Individual Education Plans (IEPs)
Article published 1st December 2008
Formalising classroom help and target setting
What is an Individual Education Plan (IEP) and what will it mean for a child and their parents if an IEP is suggested?
An IEP pinpoints areas where a child with learning needs, behavioural problems or disabilities is experiencing difficulties. It contains targets designed to help children who require extra support. IEPs are only used where a child needs something extra or different from others in the class. Wherever possible, the child and parents or carers should be involved in the discussions and review of an IEP.
Not all schools use IEPs; some plan and record separately for each child as a matter of routine.
Regardless of the system used, a successful IEP (or equivalent) should be:
- easy to understand
- simple to use
- a working document
- carefully monitored
- regularly reviewed
All staff who work with the child, including therapists and support staff, should be helping the child attain specified goals and raise overall achievement.
What does an IEP say?
An IEP will usually contain no more than three or four key, individual, short-term targets for the child to focus on (typically these only take up one side of A4). These may relate to aspects of the curriculum (literacy, numeracy etc), or focus on behaviour or social skills. The IEP should specify what should be taught, how it should be taught and how often, and will be based on individual need.
Often targets will be set to cover not only a variety of objectives but different situations too, including working with and without support, in and out of class.
Targets should be SMART, that is: specific, measurable, achievable, relevant and time related.
Usually an IEP will include the teaching objective (what the teacher hopes the child will learn) broken into small manageable chunks linked to a child’s abilities and difficulties, enabling teacher, parent and child to see improvement. For example, the class objective may be to learn the two times tables, but for the individual child this may be simplified to being able (and, crucially, understanding) to count on in twos, to ten.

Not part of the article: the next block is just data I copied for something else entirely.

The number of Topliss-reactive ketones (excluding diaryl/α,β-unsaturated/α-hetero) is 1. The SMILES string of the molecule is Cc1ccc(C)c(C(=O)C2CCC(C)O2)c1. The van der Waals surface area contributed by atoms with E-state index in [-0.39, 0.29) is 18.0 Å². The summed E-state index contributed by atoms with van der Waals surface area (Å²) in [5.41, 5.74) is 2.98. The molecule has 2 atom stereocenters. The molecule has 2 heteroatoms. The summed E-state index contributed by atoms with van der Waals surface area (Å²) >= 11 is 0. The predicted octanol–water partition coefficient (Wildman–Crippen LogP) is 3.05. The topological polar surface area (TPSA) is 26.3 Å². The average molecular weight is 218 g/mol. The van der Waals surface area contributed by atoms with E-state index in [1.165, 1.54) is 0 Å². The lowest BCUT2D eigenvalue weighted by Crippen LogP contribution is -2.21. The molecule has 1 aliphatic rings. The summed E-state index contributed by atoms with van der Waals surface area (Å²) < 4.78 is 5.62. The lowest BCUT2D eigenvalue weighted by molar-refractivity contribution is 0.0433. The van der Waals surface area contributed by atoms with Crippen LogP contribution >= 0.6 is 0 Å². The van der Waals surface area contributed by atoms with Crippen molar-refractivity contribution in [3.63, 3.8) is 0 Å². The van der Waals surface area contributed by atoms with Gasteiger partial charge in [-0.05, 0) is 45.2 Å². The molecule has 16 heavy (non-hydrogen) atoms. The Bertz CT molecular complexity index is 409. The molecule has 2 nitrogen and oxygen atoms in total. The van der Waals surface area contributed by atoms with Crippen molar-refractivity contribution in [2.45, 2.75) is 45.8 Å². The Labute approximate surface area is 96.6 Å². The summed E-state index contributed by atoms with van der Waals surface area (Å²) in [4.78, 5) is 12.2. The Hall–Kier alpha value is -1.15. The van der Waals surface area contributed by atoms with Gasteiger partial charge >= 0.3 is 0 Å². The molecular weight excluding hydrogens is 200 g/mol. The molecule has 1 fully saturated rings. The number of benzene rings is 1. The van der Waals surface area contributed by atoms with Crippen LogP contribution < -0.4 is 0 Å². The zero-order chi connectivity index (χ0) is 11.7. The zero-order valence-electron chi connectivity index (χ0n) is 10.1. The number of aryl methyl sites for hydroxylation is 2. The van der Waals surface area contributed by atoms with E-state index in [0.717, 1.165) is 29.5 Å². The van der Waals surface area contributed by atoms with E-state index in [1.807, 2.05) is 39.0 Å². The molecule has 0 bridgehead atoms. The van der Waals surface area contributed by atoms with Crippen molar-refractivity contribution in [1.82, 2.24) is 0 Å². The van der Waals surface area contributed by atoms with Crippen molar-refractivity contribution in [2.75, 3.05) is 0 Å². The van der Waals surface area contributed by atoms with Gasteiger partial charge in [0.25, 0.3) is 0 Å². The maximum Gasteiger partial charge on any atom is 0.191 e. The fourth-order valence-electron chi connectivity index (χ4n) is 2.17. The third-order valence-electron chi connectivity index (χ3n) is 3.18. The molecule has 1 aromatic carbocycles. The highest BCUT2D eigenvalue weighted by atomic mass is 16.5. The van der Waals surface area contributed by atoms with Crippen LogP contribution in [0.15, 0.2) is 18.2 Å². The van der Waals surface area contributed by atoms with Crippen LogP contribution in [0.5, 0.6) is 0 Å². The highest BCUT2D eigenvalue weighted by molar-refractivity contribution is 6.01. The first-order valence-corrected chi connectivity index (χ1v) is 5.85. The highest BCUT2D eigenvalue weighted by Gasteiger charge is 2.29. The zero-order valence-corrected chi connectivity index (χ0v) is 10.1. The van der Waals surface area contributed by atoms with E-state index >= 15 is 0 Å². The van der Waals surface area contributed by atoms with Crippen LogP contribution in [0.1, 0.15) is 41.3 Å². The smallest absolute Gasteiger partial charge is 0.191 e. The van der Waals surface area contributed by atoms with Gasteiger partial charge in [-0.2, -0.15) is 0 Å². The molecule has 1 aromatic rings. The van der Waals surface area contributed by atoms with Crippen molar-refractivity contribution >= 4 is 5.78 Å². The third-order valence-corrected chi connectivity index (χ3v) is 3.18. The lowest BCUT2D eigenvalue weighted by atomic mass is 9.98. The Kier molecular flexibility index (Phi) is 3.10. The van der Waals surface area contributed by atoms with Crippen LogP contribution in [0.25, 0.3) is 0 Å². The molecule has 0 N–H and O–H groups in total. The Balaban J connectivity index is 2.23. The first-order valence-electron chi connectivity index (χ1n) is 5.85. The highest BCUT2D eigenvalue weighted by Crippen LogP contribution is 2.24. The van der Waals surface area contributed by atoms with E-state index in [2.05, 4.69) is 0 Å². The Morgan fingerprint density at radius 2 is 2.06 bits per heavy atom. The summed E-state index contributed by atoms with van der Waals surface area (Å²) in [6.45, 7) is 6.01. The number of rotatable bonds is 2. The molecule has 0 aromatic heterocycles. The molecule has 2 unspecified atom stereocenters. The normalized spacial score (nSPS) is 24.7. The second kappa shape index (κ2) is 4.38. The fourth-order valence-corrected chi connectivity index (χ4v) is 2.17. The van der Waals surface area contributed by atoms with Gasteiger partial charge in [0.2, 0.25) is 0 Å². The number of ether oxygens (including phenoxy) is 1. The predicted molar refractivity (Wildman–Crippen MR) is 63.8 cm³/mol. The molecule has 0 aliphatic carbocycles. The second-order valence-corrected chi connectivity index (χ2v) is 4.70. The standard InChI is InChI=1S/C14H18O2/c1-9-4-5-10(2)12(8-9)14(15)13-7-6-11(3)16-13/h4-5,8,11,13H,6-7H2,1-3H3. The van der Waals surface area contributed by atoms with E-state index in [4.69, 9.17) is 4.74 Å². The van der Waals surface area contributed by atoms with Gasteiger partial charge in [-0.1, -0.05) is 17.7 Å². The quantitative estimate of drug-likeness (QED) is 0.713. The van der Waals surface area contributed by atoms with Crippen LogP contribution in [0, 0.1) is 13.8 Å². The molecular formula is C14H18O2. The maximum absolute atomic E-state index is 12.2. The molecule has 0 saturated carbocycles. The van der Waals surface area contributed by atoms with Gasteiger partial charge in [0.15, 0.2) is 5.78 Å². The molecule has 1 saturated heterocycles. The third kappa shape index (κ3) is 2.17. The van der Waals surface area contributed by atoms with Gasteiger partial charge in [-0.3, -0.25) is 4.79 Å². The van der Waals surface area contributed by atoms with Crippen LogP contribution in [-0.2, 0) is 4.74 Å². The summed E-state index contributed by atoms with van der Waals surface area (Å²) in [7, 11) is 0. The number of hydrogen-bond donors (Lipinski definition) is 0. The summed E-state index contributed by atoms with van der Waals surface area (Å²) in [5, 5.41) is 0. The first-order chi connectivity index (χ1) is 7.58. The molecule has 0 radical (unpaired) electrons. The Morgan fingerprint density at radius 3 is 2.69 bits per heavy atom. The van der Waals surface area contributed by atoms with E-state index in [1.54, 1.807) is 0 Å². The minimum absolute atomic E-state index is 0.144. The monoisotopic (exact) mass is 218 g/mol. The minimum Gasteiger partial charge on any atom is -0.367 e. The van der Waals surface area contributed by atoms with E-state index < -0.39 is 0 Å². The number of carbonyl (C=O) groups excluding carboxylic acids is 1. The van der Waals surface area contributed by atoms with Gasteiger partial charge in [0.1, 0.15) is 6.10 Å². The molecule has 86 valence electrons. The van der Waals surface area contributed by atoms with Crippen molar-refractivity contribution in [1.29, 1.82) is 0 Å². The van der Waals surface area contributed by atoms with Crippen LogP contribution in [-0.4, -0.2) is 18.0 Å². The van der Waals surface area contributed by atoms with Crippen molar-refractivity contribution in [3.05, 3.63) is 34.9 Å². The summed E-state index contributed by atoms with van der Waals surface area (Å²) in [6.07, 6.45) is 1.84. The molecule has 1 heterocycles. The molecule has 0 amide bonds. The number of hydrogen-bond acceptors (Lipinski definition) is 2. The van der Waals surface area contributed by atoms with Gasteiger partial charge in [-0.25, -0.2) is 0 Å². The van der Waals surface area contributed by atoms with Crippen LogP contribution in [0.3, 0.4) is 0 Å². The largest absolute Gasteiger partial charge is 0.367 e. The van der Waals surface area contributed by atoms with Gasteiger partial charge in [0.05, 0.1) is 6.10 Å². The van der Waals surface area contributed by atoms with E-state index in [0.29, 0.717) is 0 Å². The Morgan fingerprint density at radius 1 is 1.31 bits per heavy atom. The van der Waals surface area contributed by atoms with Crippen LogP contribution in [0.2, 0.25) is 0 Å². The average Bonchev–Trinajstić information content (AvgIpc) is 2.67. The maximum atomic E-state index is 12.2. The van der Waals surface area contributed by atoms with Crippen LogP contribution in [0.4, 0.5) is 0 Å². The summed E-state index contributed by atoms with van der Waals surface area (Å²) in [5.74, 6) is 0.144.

Targets may be related to activities outside the lesson, perhaps to sit quietly at the dinner table or to play with friends, not to get angry when the lunchtime football team loses a match etc.
Targets should be clearly focused. ‘To improve handwriting’ is too general for most children, for example, so it may be better to break the task into more manageable chunks, perhaps first adapting to an adjusted pencil grip, or developing ‘good sitting’, then moving on from there.
Help to achieve targets
Any additional provision needed to meet targets, including the use of special activities or equipment, or parental involvement – perhaps how parents can help with homework or support any agreed reward structure – should be identified. The IEP should outline who will help, where and how – in the classroom, in a small group or in a one-to-one setting, for instance.
In some schools, where pupils have communication difficulties, schools use a target board so pupils can visualise where they are and see how near they are to achieving their goal.
A particularly nice idea is a target ‘dart board’, showing how the closer to the bull’s eye, the closer to the target being achieved.
The board can be coded to show different children’s progress towards their targets (or a child’s progress with their individual targets).
The pupil should understand what they have to do, to successfully meet targets. The IEP should contain information on activities that will help the pupil achieve their targets as well as intervention strategies and any rewards or incentives for meeting targets. IEPs should be parent friendly, carefully monitored and regularly reviewed.
Reviewing an IEP
The IEP should be reviewed at least twice a year, more often if needs be – it could take place every half-term or every three weeks if required. The school should involve you in the process, asking you and your child’s views on progress.
When targets are met, new targets will be added. If targets are not met it will be necessary to examine why not, perhaps breaking the task down further or in some instances choosing alternative targets.
When reviewing IEPs consideration should be given to progress made, how effective the IEP has been, anything that has had a bearing on the child’s progress (perhaps the child has been ill or unsettled), up to date information relevant to the child, and the views of the parent and the child.
After considering progress, the targets to be achieved by the next review should be set by staff, with the involvement of the parents and child if possible. Of course, if targets have been achieved and help is no longer needed, a new IEP may be deemed unnecessary.
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